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Aerospace and Electronic Systems Magazine, IEEE

Issue 1 • Date Jan 2004

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  • IEEE Aerospace & Electronic Systems Magazine

    Publication Year: 2004 , Page(s): 49
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  • Fuel-cell powered airplane propulsion

    Publication Year: 2004 , Page(s): 12 - 13
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    The advantages of fuel-cell auxiliary power in airplanes have been obvious. Fuel cells can generate for an airplane its auxiliary electric power more efficiently than can propulsion-engine powered generators, thus reducing the quantity of fuel that must be carried on a trip. Boeing has now organized a team for developing a small airplane that flies at low altitude to demonstrate the advantages of using fuel-cell power for airplane propulsion. Because fuel cells convert fuel directly into electricity and heat, without the combustion in a hydrocarbon-fuel consuming engine, they are emission-free and thus cleaner for the environment. And because they also produce water, this water could be used on-board a commercial airplane, reducing the amount that the plane needs to carry on a long-distance flight. View full abstract»

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  • Synopsis of minutes

    Publication Year: 2004 , Page(s): 41
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  • Web-based environment to support aerodynamic testing

    Publication Year: 2004 , Page(s): 3 - 11
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    Over the past several years, a Web-based environment to support aerodynamic testing has been under development at the Aerodynamics Laboratory of the Institute for Aerospace Research, National Research Council of Canada. As a mechanism for interacting with users, the WWW offers one significant advantage over other, more traditional techniques: it is "easy". More specifically, it is easy to use, easy to distribute, easy to expand, easy to develop, and easy to maintain. The web-based testing environment at the Aerodynamics Laboratory currently consists of five primary applications, nine secondary applications, and a large number of Web pages containing documentation, system status, and links to outside information. These resources may be accessed via "home pages" created for clients and staff. The five primary applications are a data file viewer, a plotting system, a configuration file editor, a dynamic data display system, and an event recording and display system. The secondary applications include a units conversion calculator, an electronic test specification form for use by the engineering staff, and several software support tools for use by the IT personnel. View full abstract»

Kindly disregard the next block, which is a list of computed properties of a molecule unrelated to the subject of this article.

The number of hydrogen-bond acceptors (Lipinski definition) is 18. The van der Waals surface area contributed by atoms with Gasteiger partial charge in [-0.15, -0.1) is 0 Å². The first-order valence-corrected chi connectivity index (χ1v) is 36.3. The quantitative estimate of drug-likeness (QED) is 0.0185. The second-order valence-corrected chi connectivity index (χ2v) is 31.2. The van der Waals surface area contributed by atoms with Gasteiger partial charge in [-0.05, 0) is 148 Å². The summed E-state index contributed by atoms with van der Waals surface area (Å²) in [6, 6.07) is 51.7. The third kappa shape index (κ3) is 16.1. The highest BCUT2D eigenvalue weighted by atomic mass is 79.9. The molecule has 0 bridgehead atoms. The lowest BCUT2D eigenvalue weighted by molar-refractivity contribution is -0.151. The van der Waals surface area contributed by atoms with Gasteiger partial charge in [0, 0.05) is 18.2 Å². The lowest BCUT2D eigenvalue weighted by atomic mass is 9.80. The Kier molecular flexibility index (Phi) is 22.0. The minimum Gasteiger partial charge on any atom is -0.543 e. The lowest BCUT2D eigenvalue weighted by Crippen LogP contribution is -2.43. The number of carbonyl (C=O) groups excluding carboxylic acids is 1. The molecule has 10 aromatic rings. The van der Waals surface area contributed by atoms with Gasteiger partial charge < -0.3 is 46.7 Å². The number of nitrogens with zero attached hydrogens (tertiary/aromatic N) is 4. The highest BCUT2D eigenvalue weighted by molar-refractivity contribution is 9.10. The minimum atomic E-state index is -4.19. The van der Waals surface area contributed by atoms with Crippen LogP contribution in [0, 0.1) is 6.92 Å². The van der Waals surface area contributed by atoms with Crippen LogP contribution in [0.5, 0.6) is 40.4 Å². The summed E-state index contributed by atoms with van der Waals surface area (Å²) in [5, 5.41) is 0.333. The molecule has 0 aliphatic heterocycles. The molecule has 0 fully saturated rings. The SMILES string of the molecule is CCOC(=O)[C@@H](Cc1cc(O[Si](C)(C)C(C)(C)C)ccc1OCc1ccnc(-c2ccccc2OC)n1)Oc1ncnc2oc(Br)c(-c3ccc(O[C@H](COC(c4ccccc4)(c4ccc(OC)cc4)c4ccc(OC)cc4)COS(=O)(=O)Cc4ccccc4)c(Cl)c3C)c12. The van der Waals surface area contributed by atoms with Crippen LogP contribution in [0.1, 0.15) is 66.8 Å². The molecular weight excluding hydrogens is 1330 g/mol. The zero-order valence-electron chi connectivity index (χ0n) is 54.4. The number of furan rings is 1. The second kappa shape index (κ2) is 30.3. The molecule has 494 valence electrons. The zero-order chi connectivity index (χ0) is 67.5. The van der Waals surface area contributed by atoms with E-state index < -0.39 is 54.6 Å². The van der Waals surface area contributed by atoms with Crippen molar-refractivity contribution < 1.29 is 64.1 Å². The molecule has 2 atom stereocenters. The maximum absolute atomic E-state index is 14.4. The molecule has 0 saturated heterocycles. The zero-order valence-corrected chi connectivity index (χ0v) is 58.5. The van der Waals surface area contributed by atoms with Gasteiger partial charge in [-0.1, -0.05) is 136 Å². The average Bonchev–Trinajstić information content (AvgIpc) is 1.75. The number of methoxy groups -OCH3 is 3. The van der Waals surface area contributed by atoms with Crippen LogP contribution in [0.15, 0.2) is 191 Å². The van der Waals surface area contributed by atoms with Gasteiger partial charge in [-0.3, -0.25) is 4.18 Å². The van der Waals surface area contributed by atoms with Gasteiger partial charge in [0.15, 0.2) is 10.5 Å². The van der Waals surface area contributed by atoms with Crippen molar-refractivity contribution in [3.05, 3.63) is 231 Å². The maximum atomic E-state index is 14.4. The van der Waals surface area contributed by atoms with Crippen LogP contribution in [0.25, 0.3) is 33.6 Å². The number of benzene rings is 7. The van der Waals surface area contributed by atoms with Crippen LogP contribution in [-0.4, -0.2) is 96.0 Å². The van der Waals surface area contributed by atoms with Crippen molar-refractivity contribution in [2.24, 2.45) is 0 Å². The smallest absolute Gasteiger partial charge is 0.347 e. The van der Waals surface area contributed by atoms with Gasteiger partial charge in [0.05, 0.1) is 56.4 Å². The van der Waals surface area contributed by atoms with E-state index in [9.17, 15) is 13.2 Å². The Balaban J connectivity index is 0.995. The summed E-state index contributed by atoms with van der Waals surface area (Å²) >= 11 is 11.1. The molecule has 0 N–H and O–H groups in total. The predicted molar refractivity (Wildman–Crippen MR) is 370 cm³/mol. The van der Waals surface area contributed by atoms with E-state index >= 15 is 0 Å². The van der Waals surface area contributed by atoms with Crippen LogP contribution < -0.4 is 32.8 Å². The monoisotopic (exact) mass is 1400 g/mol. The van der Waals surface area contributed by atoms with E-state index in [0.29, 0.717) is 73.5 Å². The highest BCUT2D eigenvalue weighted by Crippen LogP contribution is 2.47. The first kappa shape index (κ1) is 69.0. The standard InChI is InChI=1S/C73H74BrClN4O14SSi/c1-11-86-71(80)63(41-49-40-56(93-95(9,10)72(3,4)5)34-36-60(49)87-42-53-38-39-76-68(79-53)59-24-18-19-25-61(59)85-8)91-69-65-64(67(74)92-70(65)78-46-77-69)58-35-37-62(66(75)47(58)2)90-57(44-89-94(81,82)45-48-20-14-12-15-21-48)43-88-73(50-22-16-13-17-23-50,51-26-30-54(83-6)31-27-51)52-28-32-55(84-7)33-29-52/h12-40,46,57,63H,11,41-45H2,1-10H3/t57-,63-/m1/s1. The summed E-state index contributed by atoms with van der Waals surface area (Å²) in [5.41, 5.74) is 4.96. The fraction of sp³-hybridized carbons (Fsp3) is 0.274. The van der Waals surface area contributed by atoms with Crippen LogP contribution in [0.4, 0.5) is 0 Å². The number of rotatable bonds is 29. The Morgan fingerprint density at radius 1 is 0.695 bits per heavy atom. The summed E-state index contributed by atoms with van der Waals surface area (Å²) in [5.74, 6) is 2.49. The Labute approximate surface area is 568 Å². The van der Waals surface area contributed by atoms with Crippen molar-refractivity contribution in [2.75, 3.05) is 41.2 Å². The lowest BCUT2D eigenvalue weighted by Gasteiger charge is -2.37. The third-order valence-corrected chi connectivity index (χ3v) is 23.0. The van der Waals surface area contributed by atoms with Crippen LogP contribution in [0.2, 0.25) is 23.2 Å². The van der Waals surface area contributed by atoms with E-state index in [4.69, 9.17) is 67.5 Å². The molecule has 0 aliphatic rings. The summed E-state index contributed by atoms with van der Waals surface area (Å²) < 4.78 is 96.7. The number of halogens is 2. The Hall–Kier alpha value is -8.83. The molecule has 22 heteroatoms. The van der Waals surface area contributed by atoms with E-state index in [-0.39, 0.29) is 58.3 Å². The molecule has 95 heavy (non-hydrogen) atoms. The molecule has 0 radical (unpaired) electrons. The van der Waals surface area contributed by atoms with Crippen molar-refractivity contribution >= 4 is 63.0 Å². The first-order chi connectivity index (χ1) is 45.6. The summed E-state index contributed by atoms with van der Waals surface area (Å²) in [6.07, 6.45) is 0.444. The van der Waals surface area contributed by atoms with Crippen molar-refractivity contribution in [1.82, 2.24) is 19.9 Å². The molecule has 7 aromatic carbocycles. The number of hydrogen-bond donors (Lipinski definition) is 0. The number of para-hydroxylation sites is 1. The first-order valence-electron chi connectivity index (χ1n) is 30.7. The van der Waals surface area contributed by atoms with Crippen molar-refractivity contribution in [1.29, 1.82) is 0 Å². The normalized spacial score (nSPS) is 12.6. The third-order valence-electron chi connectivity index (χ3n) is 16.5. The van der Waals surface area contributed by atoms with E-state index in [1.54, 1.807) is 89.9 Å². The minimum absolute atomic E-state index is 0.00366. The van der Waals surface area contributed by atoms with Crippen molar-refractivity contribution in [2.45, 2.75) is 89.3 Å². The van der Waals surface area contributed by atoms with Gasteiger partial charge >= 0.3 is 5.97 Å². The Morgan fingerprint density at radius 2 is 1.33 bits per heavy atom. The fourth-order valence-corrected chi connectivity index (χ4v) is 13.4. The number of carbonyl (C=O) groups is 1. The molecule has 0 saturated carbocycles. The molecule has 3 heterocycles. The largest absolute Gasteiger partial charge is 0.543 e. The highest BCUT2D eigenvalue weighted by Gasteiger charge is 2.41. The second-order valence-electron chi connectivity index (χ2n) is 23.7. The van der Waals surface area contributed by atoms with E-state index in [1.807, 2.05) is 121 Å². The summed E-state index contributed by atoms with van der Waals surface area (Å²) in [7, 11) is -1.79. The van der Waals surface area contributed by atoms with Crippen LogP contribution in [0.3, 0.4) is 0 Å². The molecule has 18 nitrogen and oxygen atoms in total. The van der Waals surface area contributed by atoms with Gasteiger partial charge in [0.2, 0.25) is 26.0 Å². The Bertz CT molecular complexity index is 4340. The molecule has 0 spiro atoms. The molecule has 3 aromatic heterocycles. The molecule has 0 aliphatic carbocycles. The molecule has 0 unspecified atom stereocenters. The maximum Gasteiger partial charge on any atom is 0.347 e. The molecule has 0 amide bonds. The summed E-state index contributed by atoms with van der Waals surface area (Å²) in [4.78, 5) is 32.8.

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  • IEEE/USA

    Publication Year: 2004 , Page(s): 37
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  • Lithium-ion batteries for aerospace

    Publication Year: 2004 , Page(s): 18 - 25
    Cited by:  Papers (2)
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    Under the Mars Surveyor Program (MSP01), lithium-ion batteries were developed by Lithion Inc. (Yardney Technical Products Inc.), each being 28 V, 25 Ah, 8-cells, 9 kg and fully qualified prior to mission cancellation. In addition to the requirement of being able to supply at least 90 cycles on the surface of Mars, the battery was demonstrated to be capable of operation (both charge and discharge) over a large temperature range (-20° to +40°C), with tolerance to non-operational excursions to -30° and +50°C. After mission cancellation, the batteries delivered to JPL were subjected to generic performance tests to demonstrate the applicability of the technology to meet future NASA aerospace applications. One of the two batteries currently being tested at JPL is undergoing testing according to anticipated performance requirements of future Mars Lander applications. The primary goal of this activity is to determine the performance capability to power surface operation on Mars for a prolonged period (> 3 years) after being subjected to a long cruise period. The second 25 AHr battery is being tested to determine the viability of using lithium-ion technology for future planetary orbiter applications. The test implemented consists of cycling the battery continuously under LEO conditions (30% DOD), while periodically checking the battery impedance and full capacity (100% DOD). Prior to initiating these tests, a number of characterization tests were performed to determine general performance attributes and battery health. In addition to presenting battery data, results obtained with individual cells will also be presented to further describe the capabilities of the technology to meet future applications. View full abstract»

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  • Pulse width considerations for a short range millimeter wave radar

    Publication Year: 2004 , Page(s): 14 - 17